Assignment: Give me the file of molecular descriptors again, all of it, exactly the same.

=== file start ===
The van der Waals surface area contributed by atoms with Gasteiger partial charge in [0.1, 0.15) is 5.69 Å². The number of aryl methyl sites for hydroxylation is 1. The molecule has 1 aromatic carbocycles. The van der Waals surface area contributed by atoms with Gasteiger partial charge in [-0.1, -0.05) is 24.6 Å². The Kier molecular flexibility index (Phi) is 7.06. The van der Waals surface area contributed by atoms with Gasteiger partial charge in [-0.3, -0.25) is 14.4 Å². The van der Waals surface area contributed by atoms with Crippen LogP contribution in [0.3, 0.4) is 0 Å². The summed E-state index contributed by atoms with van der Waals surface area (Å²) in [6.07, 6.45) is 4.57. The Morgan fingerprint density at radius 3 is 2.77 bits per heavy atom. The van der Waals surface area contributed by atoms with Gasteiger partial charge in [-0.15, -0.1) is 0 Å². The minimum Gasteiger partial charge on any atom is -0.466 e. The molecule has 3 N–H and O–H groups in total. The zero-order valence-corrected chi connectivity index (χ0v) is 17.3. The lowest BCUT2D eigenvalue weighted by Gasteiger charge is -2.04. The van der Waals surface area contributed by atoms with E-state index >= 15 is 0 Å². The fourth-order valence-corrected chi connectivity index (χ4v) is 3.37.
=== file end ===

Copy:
The van der Waals surface area contributed by atoms with Gasteiger partial charge in [0.1, 0.15) is 5.69 Å². The number of aryl methyl sites for hydroxylation is 1. The molecule has 1 aromatic carbocycles. The van der Waals surface area contributed by atoms with Gasteiger partial charge in [-0.1, -0.05) is 24.6 Å². The Kier molecular flexibility index (Phi) is 7.06. The van der Waals surface area contributed by atoms with Gasteiger partial charge in [-0.3, -0.25) is 14.4 Å². The van der Waals surface area contributed by atoms with Crippen LogP contribution in [0.3, 0.4) is 0 Å². The summed E-state index contributed by atoms with van der Waals surface area (Å²) in [6.07, 6.45) is 4.57. The Morgan fingerprint density at radius 3 is 2.77 bits per heavy atom. The van der Waals surface area contributed by atoms with Gasteiger partial charge in [-0.15, -0.1) is 0 Å². The minimum Gasteiger partial charge on any atom is -0.466 e. The molecule has 3 N–H and O–H groups in total. The zero-order valence-corrected chi connectivity index (χ0v) is 17.3. The lowest BCUT2D eigenvalue weighted by Gasteiger charge is -2.04. The van der Waals surface area contributed by atoms with E-state index >= 15 is 0 Å². The fourth-order valence-corrected chi connectivity index (χ4v) is 3.37.